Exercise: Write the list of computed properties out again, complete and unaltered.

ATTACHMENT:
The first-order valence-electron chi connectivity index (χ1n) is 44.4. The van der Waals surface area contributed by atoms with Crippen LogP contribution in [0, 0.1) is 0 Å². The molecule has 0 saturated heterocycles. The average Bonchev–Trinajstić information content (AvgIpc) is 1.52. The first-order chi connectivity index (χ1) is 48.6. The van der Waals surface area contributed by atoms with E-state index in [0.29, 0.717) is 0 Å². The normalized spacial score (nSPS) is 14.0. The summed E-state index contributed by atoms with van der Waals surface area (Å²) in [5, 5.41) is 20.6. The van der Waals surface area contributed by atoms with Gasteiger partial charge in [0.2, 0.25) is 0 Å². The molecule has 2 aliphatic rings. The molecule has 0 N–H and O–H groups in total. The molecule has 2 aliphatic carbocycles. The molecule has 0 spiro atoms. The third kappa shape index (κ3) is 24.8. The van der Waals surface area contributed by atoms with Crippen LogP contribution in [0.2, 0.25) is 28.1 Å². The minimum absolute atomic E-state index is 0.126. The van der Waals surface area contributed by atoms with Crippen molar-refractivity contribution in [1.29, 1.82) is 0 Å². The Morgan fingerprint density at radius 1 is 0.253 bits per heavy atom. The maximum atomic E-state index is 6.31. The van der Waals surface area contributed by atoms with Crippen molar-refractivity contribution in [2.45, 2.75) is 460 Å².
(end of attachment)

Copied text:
The first-order valence-electron chi connectivity index (χ1n) is 44.4. The van der Waals surface area contributed by atoms with Crippen LogP contribution in [0, 0.1) is 0 Å². The molecule has 0 saturated heterocycles. The average Bonchev–Trinajstić information content (AvgIpc) is 1.52. The first-order chi connectivity index (χ1) is 48.6. The van der Waals surface area contributed by atoms with E-state index in [0.29, 0.717) is 0 Å². The normalized spacial score (nSPS) is 14.0. The summed E-state index contributed by atoms with van der Waals surface area (Å²) in [5, 5.41) is 20.6. The van der Waals surface area contributed by atoms with Gasteiger partial charge in [0.2, 0.25) is 0 Å². The molecule has 2 aliphatic rings. The molecule has 0 N–H and O–H groups in total. The molecule has 2 aliphatic carbocycles. The molecule has 0 spiro atoms. The third kappa shape index (κ3) is 24.8. The van der Waals surface area contributed by atoms with Crippen LogP contribution in [0.2, 0.25) is 28.1 Å². The minimum absolute atomic E-state index is 0.126. The van der Waals surface area contributed by atoms with Crippen molar-refractivity contribution in [1.29, 1.82) is 0 Å². The Morgan fingerprint density at radius 1 is 0.253 bits per heavy atom. The maximum atomic E-state index is 6.31. The van der Waals surface area contributed by atoms with Crippen molar-refractivity contribution in [2.45, 2.75) is 460 Å².